Mother-daughter communication about sex is associated with healthier behavior during adolescence. We sought to characterize mothers' communication with their daughters about human papillomavirus (HPV) vaccine and the potential for these discussions to provide an opportunity for talking about sexual health.
During December 2009, we conducted an online survey with a nationally representative sample of US mothers of girls aged 11 to 14 years (n = 900; response rate = 66%). We used 3 complimentary approaches to assess HPV vaccine as an opportunity for mother-daughter communication about sex. Estimates are weighted.
Sixty-five percent of mothers reported talking with their daughters about HPV vaccine, of whom 41% said that doing so led to a conversation about sex. Mothers who had talked with their daughters about HPV vaccine were more likely than those who had not to have also talked with their daughters about sex (92% vs. 74%, OR = 3.25, CI = 1.57–6.68, P < 0.05), in multivariate analyses. Among mothers who talked about sex when they talked about HPV vaccine, many felt that HPV vaccine provided a good reason to do so (64%) or that it made it easier to start a conversation (33%).
HPV vaccine discussions provide a cue to mother-daughter communication about sex that is as important as some more widely recognized cues. Discussions about HPV vaccine are an acceptable opportunity for mothers to talk with their daughters at an age when communication about sex is most influential. It may be possible for parents to capitalize on HPV vaccine discussions already happening in many families to promote sexual health.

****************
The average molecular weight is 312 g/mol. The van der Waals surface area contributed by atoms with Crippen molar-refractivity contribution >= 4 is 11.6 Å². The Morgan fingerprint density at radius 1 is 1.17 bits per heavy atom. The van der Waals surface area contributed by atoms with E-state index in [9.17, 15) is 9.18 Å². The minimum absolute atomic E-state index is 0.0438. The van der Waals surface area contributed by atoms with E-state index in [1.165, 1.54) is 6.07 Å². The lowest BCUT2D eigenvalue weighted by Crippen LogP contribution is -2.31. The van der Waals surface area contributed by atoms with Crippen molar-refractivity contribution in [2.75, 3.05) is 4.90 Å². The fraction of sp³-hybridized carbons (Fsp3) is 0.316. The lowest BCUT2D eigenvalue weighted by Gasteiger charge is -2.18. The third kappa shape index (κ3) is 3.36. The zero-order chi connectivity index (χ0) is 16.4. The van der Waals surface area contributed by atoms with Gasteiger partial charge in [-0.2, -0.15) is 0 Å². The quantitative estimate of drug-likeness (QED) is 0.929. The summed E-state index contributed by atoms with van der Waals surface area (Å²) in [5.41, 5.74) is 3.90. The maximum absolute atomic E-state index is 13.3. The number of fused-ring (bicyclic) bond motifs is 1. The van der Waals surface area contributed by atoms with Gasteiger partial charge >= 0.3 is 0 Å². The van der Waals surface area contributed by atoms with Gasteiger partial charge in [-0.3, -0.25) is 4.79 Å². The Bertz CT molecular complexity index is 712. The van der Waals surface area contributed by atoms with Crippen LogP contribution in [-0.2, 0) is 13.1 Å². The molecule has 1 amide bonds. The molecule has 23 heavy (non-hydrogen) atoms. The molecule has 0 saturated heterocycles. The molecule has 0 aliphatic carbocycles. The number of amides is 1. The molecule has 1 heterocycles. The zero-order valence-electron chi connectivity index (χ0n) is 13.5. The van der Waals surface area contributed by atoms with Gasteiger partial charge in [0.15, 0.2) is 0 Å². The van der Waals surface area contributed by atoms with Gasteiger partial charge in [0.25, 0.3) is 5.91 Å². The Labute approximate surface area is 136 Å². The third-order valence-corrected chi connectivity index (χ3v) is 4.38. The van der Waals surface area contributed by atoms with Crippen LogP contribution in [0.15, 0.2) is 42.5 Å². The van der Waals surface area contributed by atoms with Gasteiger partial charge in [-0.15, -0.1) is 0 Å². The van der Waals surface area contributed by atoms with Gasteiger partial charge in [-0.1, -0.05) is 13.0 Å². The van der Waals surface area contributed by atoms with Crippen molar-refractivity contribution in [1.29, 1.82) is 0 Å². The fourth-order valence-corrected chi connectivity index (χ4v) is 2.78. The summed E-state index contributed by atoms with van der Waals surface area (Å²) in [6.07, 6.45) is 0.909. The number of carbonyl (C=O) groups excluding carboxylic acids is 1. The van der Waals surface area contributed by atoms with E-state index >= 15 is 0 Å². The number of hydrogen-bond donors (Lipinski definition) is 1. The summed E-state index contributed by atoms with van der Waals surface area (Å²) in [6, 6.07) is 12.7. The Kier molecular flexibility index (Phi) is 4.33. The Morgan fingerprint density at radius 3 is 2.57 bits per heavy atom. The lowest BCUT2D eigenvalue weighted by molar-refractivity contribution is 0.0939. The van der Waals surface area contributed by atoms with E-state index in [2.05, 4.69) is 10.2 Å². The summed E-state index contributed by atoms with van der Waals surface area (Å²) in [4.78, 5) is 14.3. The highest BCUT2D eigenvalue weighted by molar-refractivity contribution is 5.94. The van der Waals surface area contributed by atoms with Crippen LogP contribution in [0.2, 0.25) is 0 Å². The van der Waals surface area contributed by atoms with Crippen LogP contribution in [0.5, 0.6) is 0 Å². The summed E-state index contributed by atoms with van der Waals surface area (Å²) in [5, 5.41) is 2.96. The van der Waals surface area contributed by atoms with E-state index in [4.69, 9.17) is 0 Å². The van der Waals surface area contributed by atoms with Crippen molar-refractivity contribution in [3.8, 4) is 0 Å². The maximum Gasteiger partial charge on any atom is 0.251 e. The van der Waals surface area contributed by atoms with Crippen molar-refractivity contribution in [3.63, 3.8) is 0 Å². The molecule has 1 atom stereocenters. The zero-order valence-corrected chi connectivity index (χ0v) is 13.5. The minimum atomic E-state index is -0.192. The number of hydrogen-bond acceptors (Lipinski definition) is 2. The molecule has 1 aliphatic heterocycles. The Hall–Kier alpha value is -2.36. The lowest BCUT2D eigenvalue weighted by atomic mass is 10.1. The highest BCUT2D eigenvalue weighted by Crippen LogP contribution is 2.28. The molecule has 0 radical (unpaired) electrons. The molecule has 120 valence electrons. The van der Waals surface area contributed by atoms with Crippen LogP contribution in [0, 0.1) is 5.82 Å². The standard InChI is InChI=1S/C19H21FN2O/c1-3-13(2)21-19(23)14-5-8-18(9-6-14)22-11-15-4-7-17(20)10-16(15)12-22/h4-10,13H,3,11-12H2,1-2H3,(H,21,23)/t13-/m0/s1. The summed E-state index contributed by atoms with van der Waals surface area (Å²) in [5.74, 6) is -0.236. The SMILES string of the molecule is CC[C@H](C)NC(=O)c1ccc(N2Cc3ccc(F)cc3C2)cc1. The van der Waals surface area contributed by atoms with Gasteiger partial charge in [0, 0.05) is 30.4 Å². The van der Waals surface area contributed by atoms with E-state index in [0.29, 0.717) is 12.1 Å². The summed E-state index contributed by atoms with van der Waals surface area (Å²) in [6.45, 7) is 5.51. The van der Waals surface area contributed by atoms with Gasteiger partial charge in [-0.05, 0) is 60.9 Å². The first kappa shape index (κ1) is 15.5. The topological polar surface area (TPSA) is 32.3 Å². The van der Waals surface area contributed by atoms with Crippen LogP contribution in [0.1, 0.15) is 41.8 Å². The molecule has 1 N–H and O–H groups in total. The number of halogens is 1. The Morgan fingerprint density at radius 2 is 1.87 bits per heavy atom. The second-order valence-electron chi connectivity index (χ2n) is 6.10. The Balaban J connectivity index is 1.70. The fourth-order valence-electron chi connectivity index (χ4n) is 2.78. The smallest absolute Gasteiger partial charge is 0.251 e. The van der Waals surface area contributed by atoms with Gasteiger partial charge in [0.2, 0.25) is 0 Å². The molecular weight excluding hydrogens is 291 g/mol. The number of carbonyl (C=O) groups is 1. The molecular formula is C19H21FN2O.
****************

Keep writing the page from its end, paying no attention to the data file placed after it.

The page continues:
From the *Department of Maternal and Child Health, UNC Gillings School of Global Public Health, Chapel Hill, NC; †Division of STD Prevention, Centers for Disease Control and Prevention, Atlanta, GA; ‡Division of Cancer Prevention and Control, College of Medicine, The Ohio State University, Columbus, OH; §The Ohio State University Comprehensive Cancer Center, Columbus, OH; ¶Department of Health Behavior and Health Education, UNC Gillings School of Global Public Health, Chapel Hill, NC; and ‖UNC Lineberger Comprehensive Cancer Center, Chapel Hill, NC
Supported by a grant from the Centers for Disease Control and Prevention (CDC, 02577-10) with additional support for project staff from the American Cancer Society (MSRG-06-259-01-CPPB) and the Cancer Control Education Program at Lineberger Comprehensive Cancer Center (R25 CA57726). Dr. McRee's time on the study was further supported by the Jessie Ball duPont Dissertation Completion Fellowship from the Graduate School at UNC-Chapel Hill.
Although we do not believe we have any conflicts of interest, we share the following information in the interest of full disclosure. Authors have received research grants from Merck & Co., Inc. (N.T.B., P.L.R.) and GlaxoSmithKline (N.T.B.) and honoraria or consulting fees from these companies (N.T.B.). These funds were not used to support this research study.
Correspondence: Annie-Laurie McRee, DrPH, UNC Gillings School of Global Public Health, Department of Health Behavior and Health Education, 325 Rosenau Hall, CB 7440, Chapel Hill, NC 27599. E-mail: email@example.com.
Received for publication September 21, 2011, and accepted December 28, 2011.